Monday, 20 July 2015

Deep winter, July 2015

Seven in the morning.  It's minus 4 centigrade. Yesterday morning it was minus 6. Really cold and beautiful. Even the dog hesitated before going out. His nose, my nose, both numb.

We waited for the sun to rise before going out for our walk.

   It was still very cold!

The marigolds have kept blooming as the winter has been mild until a few weeks ago.



It was icier, more frosted and slippery, outside our protected garden. We had to walk very, very carefully.

Saturday, 20 June 2015

Temple of cedar and corrugated iron

I've just come back from a week in TFNQ (an acronym on the signs on state government buildings in Cairns). It stands for Tropical Far North Queensland.
It's the first time I have been up to Cairns.
I was visiting my eldest son who is very much settled in up here. I mostly pottered around, admiring the veggie patch with the new orchard of tropical fruit trees and going for easy walks in some of the tourist spots. Mossman Gorge was one which has retained a powerful beauty despite the walking tracks, viewing platforms signs and numerous visitors.
I didn't take photos as I left my camera behind in Ballarat, and I only really regret that because I like putting up photos on this blog.

We went up to the nearby Atherton Tablelands and Jake did kindly act as my camera man for our visit to the Chinese Temple. Miraculously it has survived the dispersal of the Chinese community living around the temple in Atherton for WWII (Anglo) soldier settlers. It was saved by local Chinese families and it is now cared for by the National Trust.
It is a beautiful, but simple construction, well-designed to survive the tropical climate.

This temple is a perfect combination of  corrugated iron

Local timber such as cedar

and together with carvings and fittings from China

it was built to suit the needs of the local Chinese community up here.
Look at this nifty and elegant chimney for the little side kitchen of the temple.

I haven't seen this building in a coffee table book of vernacular Australian buildings, or of corrugated Aussie beauties.  I'm not an expert or regular student of architecture, so I am ready to be corrected here, but I think this is another example of how only Anglo-Australian heritage is considered to be the 'real Australian ' heritage.  A loss for us all.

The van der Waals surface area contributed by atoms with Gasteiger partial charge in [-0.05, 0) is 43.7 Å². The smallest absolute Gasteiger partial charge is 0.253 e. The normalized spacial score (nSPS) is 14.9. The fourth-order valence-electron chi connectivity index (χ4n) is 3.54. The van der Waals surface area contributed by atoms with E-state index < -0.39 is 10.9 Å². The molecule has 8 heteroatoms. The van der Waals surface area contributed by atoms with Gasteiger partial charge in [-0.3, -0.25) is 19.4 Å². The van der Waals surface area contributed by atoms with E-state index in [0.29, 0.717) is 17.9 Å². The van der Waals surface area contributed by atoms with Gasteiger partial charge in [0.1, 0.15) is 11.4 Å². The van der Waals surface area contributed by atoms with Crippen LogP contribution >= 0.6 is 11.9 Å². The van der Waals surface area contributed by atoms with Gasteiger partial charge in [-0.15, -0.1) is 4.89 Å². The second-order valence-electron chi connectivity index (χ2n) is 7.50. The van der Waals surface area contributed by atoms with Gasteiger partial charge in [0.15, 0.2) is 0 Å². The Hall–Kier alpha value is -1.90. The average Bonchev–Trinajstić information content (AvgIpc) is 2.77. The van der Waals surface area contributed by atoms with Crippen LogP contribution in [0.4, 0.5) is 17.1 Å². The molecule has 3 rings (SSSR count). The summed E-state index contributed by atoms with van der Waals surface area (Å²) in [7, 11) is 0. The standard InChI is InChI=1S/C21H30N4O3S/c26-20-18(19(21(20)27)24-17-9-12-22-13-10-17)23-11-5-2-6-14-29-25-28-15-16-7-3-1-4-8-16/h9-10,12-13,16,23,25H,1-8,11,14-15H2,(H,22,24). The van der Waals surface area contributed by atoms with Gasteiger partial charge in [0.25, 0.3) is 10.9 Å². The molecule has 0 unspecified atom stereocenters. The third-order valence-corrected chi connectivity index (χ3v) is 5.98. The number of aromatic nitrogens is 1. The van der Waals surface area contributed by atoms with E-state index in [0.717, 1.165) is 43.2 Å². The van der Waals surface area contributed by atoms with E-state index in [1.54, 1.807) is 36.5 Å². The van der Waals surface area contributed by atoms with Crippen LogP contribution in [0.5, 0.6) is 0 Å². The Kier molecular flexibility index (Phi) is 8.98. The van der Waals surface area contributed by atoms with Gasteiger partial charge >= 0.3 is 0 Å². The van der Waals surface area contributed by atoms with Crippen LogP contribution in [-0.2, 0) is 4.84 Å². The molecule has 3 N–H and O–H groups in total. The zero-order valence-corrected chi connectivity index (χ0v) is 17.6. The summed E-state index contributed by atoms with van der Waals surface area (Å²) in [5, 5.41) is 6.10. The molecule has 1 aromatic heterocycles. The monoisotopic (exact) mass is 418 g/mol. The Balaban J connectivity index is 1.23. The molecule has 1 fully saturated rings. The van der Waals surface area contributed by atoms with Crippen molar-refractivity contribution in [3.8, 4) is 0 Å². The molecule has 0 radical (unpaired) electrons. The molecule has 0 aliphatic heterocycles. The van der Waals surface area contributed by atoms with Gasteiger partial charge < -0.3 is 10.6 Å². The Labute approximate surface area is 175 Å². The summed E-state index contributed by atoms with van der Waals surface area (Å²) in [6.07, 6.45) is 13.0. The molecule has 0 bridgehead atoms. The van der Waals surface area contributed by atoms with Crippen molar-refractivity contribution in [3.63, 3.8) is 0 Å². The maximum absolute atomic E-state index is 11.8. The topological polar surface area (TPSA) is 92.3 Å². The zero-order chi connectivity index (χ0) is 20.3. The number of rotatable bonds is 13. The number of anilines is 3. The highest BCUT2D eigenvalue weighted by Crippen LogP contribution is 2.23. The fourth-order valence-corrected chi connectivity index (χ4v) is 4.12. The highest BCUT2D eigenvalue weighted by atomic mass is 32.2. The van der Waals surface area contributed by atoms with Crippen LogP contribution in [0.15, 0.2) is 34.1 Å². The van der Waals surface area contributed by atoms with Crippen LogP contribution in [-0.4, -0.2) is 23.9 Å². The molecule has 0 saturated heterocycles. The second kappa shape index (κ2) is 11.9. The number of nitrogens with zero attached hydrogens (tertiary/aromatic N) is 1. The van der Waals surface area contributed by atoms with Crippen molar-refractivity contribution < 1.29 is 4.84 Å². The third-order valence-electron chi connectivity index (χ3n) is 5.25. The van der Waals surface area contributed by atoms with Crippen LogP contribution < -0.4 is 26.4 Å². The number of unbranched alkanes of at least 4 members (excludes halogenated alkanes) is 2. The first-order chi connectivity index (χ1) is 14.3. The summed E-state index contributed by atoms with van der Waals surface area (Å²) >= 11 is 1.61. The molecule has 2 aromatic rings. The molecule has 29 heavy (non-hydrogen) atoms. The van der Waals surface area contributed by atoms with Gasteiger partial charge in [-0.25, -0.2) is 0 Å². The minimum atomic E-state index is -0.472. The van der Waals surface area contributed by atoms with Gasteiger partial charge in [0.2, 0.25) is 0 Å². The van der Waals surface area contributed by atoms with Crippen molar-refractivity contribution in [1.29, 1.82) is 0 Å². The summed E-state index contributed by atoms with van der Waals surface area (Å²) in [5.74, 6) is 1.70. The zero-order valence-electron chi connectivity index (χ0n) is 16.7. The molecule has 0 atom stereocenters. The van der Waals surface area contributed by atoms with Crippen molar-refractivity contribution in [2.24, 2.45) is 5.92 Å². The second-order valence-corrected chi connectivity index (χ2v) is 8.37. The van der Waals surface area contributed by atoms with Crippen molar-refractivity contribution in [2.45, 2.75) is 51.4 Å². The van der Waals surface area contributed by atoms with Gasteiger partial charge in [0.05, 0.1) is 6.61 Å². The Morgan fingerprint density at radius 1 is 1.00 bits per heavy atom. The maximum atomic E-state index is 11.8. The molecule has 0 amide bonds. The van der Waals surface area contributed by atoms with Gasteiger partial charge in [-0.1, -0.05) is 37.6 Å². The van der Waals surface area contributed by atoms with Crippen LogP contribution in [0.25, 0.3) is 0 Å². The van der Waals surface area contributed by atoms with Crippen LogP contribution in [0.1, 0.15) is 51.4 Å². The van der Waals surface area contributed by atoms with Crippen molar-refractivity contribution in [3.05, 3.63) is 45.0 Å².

I'm reluctantly adding a label Chinese Australian heritage to this post. Reluctantly because it is in some ways selecting out what is not Anglo-Australian from our culture and our community.

Winter Solstice 2015

The winter solstice is always a time I slow down and reflect.  It's been an exhausting year so far, but with some wonderful days. I am made happy every time I remember the day in March when my Jesse married his Fiona on the balcony of the Melbourne Town Hall

Here is the whole new extended family on the Town Hall balcony.

Sunday, 17 May 2015

Last fruit

I'm eating the last fruit from the garden now. 
Perfumed quinces 

and equally perfumed feijoas.

also the last handful of tomatoes from the wilting vines.

Thursday, 7 May 2015

Chinese gold rush memories

Pottering along Victoria Street on a beautiful late autumn afternoon. I'm looking for the house of Henry Quock Ping who was a doctor of Chinese medicine here in 1873


Down in the former Main Street business area, the new memorial to the Chinese heritage of Ballarat is looking good. Hopefully it will be finished by Heritage Weekend.

Open Monument by John Young
A sculpture to celebrate what the Gold Rush Chinese brought to Ballarat. 

Wednesday, 29 April 2015

Pip considers the day

I really like grace's practice of posting every day - and of posting everyday things. See her beautiful blog Windthread and the story cloths she sews.
I'm going to keep paying attention to day-to-day things. 

Every morning Pip has a walk and goes outside until the evening. He's just getting used to this new kennel. The old plastic greenhouse disintegrated last winter.